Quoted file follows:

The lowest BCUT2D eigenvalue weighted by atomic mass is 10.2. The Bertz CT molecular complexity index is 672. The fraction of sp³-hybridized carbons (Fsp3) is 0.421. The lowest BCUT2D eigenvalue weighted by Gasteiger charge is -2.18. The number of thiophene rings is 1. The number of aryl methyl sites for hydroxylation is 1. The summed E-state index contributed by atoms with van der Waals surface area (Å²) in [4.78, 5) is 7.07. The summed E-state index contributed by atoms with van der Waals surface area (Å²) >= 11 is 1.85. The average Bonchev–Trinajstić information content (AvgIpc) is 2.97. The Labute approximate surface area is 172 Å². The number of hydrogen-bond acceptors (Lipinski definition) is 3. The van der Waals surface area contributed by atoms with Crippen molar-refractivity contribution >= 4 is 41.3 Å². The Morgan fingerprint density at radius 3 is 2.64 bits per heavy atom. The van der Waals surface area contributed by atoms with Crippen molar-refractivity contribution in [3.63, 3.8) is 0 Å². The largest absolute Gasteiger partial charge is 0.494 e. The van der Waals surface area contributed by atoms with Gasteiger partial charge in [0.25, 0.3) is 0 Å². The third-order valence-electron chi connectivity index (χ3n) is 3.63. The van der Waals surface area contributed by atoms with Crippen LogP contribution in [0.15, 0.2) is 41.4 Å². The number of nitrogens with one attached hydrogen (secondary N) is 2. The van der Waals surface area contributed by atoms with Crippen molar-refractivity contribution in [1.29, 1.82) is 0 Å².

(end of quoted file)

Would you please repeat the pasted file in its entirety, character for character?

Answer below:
The lowest BCUT2D eigenvalue weighted by atomic mass is 10.2. The Bertz CT molecular complexity index is 672. The fraction of sp³-hybridized carbons (Fsp3) is 0.421. The lowest BCUT2D eigenvalue weighted by Gasteiger charge is -2.18. The number of thiophene rings is 1. The number of aryl methyl sites for hydroxylation is 1. The summed E-state index contributed by atoms with van der Waals surface area (Å²) in [4.78, 5) is 7.07. The summed E-state index contributed by atoms with van der Waals surface area (Å²) >= 11 is 1.85. The average Bonchev–Trinajstić information content (AvgIpc) is 2.97. The Labute approximate surface area is 172 Å². The number of hydrogen-bond acceptors (Lipinski definition) is 3. The van der Waals surface area contributed by atoms with Crippen molar-refractivity contribution >= 4 is 41.3 Å². The Morgan fingerprint density at radius 3 is 2.64 bits per heavy atom. The van der Waals surface area contributed by atoms with Crippen molar-refractivity contribution in [3.63, 3.8) is 0 Å². The largest absolute Gasteiger partial charge is 0.494 e. The van der Waals surface area contributed by atoms with Gasteiger partial charge in [0.25, 0.3) is 0 Å². The third-order valence-electron chi connectivity index (χ3n) is 3.63. The van der Waals surface area contributed by atoms with Crippen LogP contribution in [0.15, 0.2) is 41.4 Å². The number of nitrogens with one attached hydrogen (secondary N) is 2. The van der Waals surface area contributed by atoms with Crippen molar-refractivity contribution in [1.29, 1.82) is 0 Å².